In part two of our assessment of the Seahawks’ offseason roster moves, we turn our attention to the defense. The Hawks’ defense led the NFL in points-per-game for the fourth season in a row in 2015, turning around a shaky start to end the regular season with a dominating 36-6 victory versus the Cardinals.
Led by the Legion of Boom in the secondary and Pro Bowl linemen Michael Bennett and Cliff Avril, it’s not surprising that the Seahawks draft class included only two defensive players out of 10 picks. Head Coach Pete Carroll and General Manager John Schneider obviously feel confident in the group they have, and most early indications point to the Seahawks having another dominant defensive unit in 2016.
Carroll and Schneider value having a tenacious defensive line more than almost any other coaching staff in the NFL. This is evidenced by the long term contracts of Cliff Avril and Michael Bennett, both of whom have four-year $28.5 million contracts. Both are locked up for the next two years and combined for 19 sacks and 64 tackles in 2015.
On the interior, Seattle lost run-stopping, belly-rolling beast Brandon Mebane to a three-year, $13.5 million contract with the San Diego Chargers. Mebane’s loss will be mitigated by the very capable Ahtyba Rubin, who was one half of defensive tackle duo that did not allow a 100 yard rusher in all of 2016.
Two of the defensive players the Hawks drafted were defensive linemen Jarran Reed of Alabama and Quinton Jefferson of Maryland. Reed is a 6-foot-3-inch run-stopper with a 33-foot- ¾’-inch wingspan who may have fallen in the draft because of a DUI arrest in 2014. Jefferson is a 6-foot-4-inch pass-rusher who overcame a torn ACL in 2014 to finish this season with 12.5 tackles-for-loss and 6.5 sacks. Look for the Seahawks to have a premier pass rush and solid run-blocking line next year.
As is the case with any successful team in a league regulated by a salary cap, the Seahawks fell victim to free agent departures of top players after last season. Perhaps the most heavily missed will be linebacker Bruce Irvin, the 15th overall pick in the 2012 draft who played in all but six games during his four years in Seattle. Irvin left for big money with the Oakland Raiders, and although he was a talented contributor, he never quite performed to the level his contract renewal would have demanded. Irvin has 22 sacks in four years, not enough to be considered a premier pass rusher in the NFL.
Luckily, the Hawks still have Bobby Wagner and K.J. Wright, the latter of whom was ranked second out of all linebackers last season by Pro Football Focus. In classic offseason fashion, rumors are circling that Frank Clark has lost the necessary weight to make the jump to a pass-rushing linebacker. The Seahawks will have a solid group of linebackers this season.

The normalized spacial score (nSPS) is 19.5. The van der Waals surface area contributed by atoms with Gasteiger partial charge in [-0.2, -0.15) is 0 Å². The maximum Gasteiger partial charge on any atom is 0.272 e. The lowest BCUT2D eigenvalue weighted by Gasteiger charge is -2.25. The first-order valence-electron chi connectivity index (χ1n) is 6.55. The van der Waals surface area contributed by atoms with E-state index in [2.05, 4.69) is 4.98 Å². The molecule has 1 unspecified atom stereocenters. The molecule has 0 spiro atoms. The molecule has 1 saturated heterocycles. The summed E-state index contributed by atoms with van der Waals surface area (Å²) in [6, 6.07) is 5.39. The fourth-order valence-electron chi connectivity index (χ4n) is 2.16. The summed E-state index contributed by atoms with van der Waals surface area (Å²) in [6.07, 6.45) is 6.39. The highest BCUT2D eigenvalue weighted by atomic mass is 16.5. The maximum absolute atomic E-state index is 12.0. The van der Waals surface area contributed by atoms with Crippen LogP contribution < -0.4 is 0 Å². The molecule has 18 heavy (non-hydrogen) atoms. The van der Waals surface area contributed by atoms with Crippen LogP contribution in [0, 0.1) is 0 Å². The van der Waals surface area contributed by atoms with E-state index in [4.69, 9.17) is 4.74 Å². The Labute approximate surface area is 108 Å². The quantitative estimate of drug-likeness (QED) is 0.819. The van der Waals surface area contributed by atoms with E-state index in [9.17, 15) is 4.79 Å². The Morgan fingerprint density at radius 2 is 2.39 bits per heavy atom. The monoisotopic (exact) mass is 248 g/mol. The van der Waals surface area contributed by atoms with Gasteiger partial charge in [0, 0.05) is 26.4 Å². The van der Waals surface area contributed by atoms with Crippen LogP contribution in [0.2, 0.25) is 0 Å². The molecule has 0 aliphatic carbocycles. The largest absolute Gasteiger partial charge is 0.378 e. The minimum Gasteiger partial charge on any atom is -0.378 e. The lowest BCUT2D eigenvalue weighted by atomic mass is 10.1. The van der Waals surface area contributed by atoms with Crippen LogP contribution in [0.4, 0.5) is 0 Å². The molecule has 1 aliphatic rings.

Safety was a position of legitimate concern for the Seahawks for the first time in a while last year. Kam Chancellor’s holdout clearly left him unprepared to jump back at full speed when he returned. At least one game the Seahawks should have won were dropped due to lapses in communication and execution. In week six versus Carolina, Chancellor and free safety Earl Thomas miscommunicated and let Panthers tight end Greg Olsen slip past for the game winning touchdown. This was part of a larger trend of the Seahawks vaunted secondary letting leads slip away in the fourth quarter. They also blew leads versus the Bengals, Rams and Packers.
That being said, I truly believe this was just an off-year for the enforcers of the Legion of Boom. Chancellor is not expected to hold out in 2016 and history tells us that this is still one of the best safety groups in the NFL. Opposing receivers will still feel terror for what’s coming their way when they turn upfield in the 2016 season.
Everybody knows about the Legion of Boom, and after a two year jaunt around the NFL the LOB is welcoming back a founding member, cornerback Brandon Browner. Though Browner set the dubious record of most penalties ever committed with the Saints last season, his return will be great for leadership and morale with a possible bonus of a solid backup at right corner.
One can’t forget about Richard Sherman, self-proclaimed best corner in the league, as well as recently resigned Jeremy Lane. Lane had a noticeable impact when he returned from injury last season, intercepting Pittsburgh backup Landry Jones for a touchdown in his first game back.
Depth is still a major concern, however, with both Tharold Simon and DeShawn Shead having yet to prove themselves as long-term solutions. Even with concerns about depth, the Hawks should be solid at the back end with Sherman and Lane leading the charge.